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Internet Security Threat Report 2014

Social software tools seem to be fast becoming the communications medium of choice when it comes to companies getting mindshare within the developer community. So much so that it will be interesting to see how many of them move in that direction in their approach to developing applications for others.

F5 Networks has been using this approach longer than some and has recently unveiled Version 4 of its DevCentral website aimed at its developer community.

It’s unveiling does prompt some thoughts on the subject, if only because the announcement suggested some on how such service could or should develop, and from there what functionality this might inspire for inclusion in end user applications. For example, the new version has been expanded with new forums and additional technology coverage as a direct response to user feedback. But (and this is not intended as a criticism of F5 or DevCentral) the process seems to inevitably remain under the vendor’s control. In a genuine community, would it be necessary for the members to request a service and wait for the "leaders" to provide it or not? How would developers feel about taking greater control over discussion forums, creating their own as and when needed?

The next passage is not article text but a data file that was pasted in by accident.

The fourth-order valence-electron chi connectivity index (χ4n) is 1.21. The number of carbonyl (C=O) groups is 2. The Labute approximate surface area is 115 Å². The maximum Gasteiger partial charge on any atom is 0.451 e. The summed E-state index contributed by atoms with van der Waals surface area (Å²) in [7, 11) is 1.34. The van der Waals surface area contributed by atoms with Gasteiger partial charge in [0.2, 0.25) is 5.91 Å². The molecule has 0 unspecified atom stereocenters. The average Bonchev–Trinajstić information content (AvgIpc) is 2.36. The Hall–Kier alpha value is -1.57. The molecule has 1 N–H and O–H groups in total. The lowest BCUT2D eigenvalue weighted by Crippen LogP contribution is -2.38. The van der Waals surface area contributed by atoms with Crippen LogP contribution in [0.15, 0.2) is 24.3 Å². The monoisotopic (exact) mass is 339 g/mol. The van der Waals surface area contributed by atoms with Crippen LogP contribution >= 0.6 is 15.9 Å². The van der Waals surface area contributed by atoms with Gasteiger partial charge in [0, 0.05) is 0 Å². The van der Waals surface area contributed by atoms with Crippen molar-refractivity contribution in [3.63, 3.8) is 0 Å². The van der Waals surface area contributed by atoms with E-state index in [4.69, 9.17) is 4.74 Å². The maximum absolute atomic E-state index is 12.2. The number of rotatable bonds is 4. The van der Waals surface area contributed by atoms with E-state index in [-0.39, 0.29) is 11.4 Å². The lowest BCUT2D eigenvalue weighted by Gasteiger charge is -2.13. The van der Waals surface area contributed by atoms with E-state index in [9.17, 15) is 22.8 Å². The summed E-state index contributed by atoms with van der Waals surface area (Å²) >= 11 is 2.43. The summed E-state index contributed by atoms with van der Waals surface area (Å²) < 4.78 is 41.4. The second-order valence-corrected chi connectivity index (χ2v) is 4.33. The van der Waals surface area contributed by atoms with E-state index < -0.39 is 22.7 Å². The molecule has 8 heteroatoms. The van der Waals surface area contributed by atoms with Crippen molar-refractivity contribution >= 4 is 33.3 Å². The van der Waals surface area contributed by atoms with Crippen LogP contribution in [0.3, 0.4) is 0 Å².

Those with long memories may remember CIX (the Compulink Information Exchange), where setting up a new forum – or conference – was and still is a very easy task for individual users. No one had to go and ask The Powers That Be. It is certainly understandable that the vendors should want to keep some measure of control over what happens on a community site, but giving the developers – as customers/users – more control over what happens could give the vendors even more feedback faster.®

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